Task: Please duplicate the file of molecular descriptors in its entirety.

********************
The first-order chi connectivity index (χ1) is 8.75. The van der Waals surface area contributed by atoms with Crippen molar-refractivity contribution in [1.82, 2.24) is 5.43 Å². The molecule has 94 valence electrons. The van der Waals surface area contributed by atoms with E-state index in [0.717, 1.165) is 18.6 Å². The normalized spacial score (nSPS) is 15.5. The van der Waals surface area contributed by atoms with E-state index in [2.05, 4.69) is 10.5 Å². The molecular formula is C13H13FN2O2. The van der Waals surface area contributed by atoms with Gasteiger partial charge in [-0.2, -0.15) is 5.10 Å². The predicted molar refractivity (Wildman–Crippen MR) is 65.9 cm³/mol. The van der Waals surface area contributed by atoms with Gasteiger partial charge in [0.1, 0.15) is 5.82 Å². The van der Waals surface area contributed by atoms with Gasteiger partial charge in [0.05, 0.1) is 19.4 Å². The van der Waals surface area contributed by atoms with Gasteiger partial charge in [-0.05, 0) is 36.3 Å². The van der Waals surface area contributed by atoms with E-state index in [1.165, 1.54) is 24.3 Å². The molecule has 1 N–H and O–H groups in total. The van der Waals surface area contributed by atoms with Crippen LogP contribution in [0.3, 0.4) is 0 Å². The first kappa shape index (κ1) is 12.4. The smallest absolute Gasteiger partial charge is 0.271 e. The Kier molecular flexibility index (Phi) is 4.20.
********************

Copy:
The first-order chi connectivity index (χ1) is 8.75. The van der Waals surface area contributed by atoms with Crippen molar-refractivity contribution in [1.82, 2.24) is 5.43 Å². The molecule has 94 valence electrons. The van der Waals surface area contributed by atoms with E-state index in [0.717, 1.165) is 18.6 Å². The normalized spacial score (nSPS) is 15.5. The van der Waals surface area contributed by atoms with E-state index in [2.05, 4.69) is 10.5 Å². The molecular formula is C13H13FN2O2. The van der Waals surface area contributed by atoms with Gasteiger partial charge in [-0.2, -0.15) is 5.10 Å². The predicted molar refractivity (Wildman–Crippen MR) is 65.9 cm³/mol. The van der Waals surface area contributed by atoms with Gasteiger partial charge in [0.1, 0.15) is 5.82 Å². The van der Waals surface area contributed by atoms with Gasteiger partial charge in [0.05, 0.1) is 19.4 Å². The van der Waals surface area contributed by atoms with Gasteiger partial charge in [-0.05, 0) is 36.3 Å². The van der Waals surface area contributed by atoms with E-state index in [1.165, 1.54) is 24.3 Å². The molecule has 1 N–H and O–H groups in total. The van der Waals surface area contributed by atoms with Crippen LogP contribution in [0.3, 0.4) is 0 Å². The first kappa shape index (κ1) is 12.4. The smallest absolute Gasteiger partial charge is 0.271 e. The Kier molecular flexibility index (Phi) is 4.20.